WHEREAS, the Department has developed a web-based Planner’s Tool Kit that provides municipalities and counties with “hands-on” tools to assist with the implementation of the objectives and strategies of the Agricultural Smart Growth Plan; and
WHEREAS, land use concerns of statewide importance continue to come to the forefront, such as restrictions on impervious cover, which is broadly defined to include any surface that is highly resistant to water infiltration; however, the definition can vary depending upon the defining entity; and
WHEREAS, although outside pressures continue to try to cap the amount of impervious cover on preserved farms, the Department supports a science-based approach that addresses the issue on a site-by-site basis through the conservation planning process; and
WHEREAS, the Legislature amended the Right to Farm Act in 1998 to require an agency proposing a rule for adoption to include in the rule proposal an Agriculture Industry Impact Statement, setting forth the nature and extent of the impact of the proposed rule on the agricultural industry so that the SADC is given the opportunity to evaluate the impact, because if the SADC finds that the proposed rules may have a significant adverse impact on the agricultural industry, the agency proposing the rule is obligated to consult with the SADC; and
WHEREAS, agency rules have been proposed without appropriate consideration of the impact on the agricultural industry and therefore without provision of the statutorily required notice to the agricultural industry and the SADC, thereby effectively denying the agricultural industry its mandated opportunity for consultation in the rule-making process.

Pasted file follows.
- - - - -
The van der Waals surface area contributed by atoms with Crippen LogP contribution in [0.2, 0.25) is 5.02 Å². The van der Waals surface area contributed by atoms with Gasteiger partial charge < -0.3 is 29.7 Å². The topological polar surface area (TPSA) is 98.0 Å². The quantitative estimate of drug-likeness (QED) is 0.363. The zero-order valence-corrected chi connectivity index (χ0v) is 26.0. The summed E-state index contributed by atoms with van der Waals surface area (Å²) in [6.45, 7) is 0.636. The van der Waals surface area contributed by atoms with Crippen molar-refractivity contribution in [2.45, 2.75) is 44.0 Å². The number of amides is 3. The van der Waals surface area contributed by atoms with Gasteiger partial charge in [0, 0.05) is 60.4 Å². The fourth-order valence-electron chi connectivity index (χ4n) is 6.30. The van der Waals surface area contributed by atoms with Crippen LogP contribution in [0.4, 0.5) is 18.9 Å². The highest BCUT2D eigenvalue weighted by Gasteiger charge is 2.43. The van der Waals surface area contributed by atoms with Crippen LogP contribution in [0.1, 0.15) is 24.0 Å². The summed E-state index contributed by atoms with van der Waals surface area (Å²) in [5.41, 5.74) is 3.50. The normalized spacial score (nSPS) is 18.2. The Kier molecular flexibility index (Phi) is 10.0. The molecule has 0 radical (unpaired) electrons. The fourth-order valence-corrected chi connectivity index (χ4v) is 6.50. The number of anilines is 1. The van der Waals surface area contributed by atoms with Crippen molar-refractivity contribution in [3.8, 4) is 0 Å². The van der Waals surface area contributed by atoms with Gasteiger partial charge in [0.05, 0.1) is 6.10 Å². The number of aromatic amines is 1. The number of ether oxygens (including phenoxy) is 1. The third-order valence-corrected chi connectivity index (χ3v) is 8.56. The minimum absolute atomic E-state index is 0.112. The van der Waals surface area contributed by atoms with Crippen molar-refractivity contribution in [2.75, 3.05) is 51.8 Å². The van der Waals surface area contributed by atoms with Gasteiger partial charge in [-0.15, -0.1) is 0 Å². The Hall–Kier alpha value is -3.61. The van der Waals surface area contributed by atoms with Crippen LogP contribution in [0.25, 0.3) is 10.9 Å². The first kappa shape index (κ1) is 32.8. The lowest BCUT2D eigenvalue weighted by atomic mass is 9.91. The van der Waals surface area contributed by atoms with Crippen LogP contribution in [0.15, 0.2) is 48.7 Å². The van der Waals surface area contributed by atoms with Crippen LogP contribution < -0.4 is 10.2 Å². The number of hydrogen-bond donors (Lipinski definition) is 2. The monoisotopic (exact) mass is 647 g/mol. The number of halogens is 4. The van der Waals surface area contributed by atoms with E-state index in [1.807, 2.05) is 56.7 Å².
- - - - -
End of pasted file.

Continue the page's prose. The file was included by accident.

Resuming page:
NOW, THEREFORE, BE IT RESOLVED, that we, the delegates to the 94th State Agricultural Convention, assembled in Cherry Hill, New Jersey, on February 10, 2009, endorse the Department’s Agricultural Smart Growth Plan and its five-part approach to land use and conservation, balanced with economic development initiatives.
BE IT FURTHER RESOLVED, that we recommend that the Department take a lead role in supporting and advancing equitable and feasible density-transfer methods, including but not limited to clustering, regional growth zones, Pinelands Development Credits (PDCs) and transfer of development rights (TDRs) to coordinate preservation planning in conjunction with growth planning. The Department should also support and advance the use of current and new wastewater technologies to allow for the implementation of sound, innovative planning techniques to assist municipalities and counties with the implementation of the objectives and strategies of the Agricultural Smart Growth Plan.